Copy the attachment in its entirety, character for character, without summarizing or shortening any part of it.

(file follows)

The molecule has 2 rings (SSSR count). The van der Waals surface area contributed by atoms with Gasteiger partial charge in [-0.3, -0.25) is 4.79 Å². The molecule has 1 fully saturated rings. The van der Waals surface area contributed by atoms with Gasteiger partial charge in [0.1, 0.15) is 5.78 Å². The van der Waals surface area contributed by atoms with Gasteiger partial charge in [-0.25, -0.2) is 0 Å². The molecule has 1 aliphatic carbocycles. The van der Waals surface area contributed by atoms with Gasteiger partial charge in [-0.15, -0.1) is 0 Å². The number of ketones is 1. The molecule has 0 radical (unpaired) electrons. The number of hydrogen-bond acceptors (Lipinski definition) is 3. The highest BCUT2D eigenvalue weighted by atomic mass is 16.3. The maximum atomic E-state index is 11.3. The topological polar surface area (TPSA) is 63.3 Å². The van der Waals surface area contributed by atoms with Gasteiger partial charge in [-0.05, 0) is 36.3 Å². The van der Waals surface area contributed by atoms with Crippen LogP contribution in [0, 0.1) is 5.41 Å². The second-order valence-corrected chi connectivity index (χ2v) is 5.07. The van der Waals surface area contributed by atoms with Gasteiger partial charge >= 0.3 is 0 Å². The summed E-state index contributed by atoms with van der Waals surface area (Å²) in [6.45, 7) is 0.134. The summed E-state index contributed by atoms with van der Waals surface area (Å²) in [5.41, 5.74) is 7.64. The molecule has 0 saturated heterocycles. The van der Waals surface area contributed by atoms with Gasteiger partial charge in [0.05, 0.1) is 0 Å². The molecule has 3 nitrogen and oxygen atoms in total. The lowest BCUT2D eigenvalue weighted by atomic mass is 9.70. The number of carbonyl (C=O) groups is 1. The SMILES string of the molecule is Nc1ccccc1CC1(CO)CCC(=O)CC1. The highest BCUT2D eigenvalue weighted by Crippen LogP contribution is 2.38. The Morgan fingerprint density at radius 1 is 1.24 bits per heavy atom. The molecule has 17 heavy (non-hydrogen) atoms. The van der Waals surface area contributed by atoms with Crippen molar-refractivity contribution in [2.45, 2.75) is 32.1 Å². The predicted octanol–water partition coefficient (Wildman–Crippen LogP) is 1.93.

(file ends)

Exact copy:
The molecule has 2 rings (SSSR count). The van der Waals surface area contributed by atoms with Gasteiger partial charge in [-0.3, -0.25) is 4.79 Å². The molecule has 1 fully saturated rings. The van der Waals surface area contributed by atoms with Gasteiger partial charge in [0.1, 0.15) is 5.78 Å². The van der Waals surface area contributed by atoms with Gasteiger partial charge in [-0.25, -0.2) is 0 Å². The molecule has 1 aliphatic carbocycles. The van der Waals surface area contributed by atoms with Gasteiger partial charge in [-0.15, -0.1) is 0 Å². The number of ketones is 1. The molecule has 0 radical (unpaired) electrons. The number of hydrogen-bond acceptors (Lipinski definition) is 3. The highest BCUT2D eigenvalue weighted by atomic mass is 16.3. The maximum atomic E-state index is 11.3. The topological polar surface area (TPSA) is 63.3 Å². The van der Waals surface area contributed by atoms with Gasteiger partial charge in [-0.05, 0) is 36.3 Å². The van der Waals surface area contributed by atoms with Crippen LogP contribution in [0, 0.1) is 5.41 Å². The second-order valence-corrected chi connectivity index (χ2v) is 5.07. The van der Waals surface area contributed by atoms with Gasteiger partial charge >= 0.3 is 0 Å². The summed E-state index contributed by atoms with van der Waals surface area (Å²) in [6.45, 7) is 0.134. The summed E-state index contributed by atoms with van der Waals surface area (Å²) in [5.41, 5.74) is 7.64. The molecule has 0 saturated heterocycles. The van der Waals surface area contributed by atoms with Gasteiger partial charge in [0.05, 0.1) is 0 Å². The molecule has 3 nitrogen and oxygen atoms in total. The lowest BCUT2D eigenvalue weighted by atomic mass is 9.70. The number of carbonyl (C=O) groups is 1. The SMILES string of the molecule is Nc1ccccc1CC1(CO)CCC(=O)CC1. The highest BCUT2D eigenvalue weighted by Crippen LogP contribution is 2.38. The Morgan fingerprint density at radius 1 is 1.24 bits per heavy atom. The molecule has 17 heavy (non-hydrogen) atoms. The van der Waals surface area contributed by atoms with Crippen molar-refractivity contribution in [2.45, 2.75) is 32.1 Å². The predicted octanol–water partition coefficient (Wildman–Crippen LogP) is 1.93.